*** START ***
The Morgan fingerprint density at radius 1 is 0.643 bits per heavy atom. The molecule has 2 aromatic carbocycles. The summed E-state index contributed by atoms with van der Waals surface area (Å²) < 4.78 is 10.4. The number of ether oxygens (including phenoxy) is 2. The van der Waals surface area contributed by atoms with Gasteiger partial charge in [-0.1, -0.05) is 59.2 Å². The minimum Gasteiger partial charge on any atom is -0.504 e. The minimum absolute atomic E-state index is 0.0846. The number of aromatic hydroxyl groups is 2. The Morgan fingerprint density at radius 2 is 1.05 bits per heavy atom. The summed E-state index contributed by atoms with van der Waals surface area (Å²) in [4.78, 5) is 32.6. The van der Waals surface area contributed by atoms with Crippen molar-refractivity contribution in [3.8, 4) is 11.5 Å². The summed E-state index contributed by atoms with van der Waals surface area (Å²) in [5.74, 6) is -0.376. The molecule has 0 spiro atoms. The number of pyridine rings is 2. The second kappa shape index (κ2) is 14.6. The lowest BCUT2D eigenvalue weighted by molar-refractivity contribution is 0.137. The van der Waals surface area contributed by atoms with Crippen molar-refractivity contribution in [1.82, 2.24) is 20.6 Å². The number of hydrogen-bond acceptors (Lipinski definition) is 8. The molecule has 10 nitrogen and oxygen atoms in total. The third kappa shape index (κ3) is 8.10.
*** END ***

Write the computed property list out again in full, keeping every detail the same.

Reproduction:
The Morgan fingerprint density at radius 1 is 0.643 bits per heavy atom. The molecule has 2 aromatic carbocycles. The summed E-state index contributed by atoms with van der Waals surface area (Å²) < 4.78 is 10.4. The number of ether oxygens (including phenoxy) is 2. The van der Waals surface area contributed by atoms with Gasteiger partial charge in [-0.1, -0.05) is 59.2 Å². The minimum Gasteiger partial charge on any atom is -0.504 e. The minimum absolute atomic E-state index is 0.0846. The number of aromatic hydroxyl groups is 2. The Morgan fingerprint density at radius 2 is 1.05 bits per heavy atom. The summed E-state index contributed by atoms with van der Waals surface area (Å²) in [4.78, 5) is 32.6. The van der Waals surface area contributed by atoms with Crippen molar-refractivity contribution in [3.8, 4) is 11.5 Å². The summed E-state index contributed by atoms with van der Waals surface area (Å²) in [5.74, 6) is -0.376. The molecule has 0 spiro atoms. The number of pyridine rings is 2. The second kappa shape index (κ2) is 14.6. The lowest BCUT2D eigenvalue weighted by molar-refractivity contribution is 0.137. The van der Waals surface area contributed by atoms with Crippen molar-refractivity contribution in [1.82, 2.24) is 20.6 Å². The number of hydrogen-bond acceptors (Lipinski definition) is 8. The molecule has 10 nitrogen and oxygen atoms in total. The third kappa shape index (κ3) is 8.10.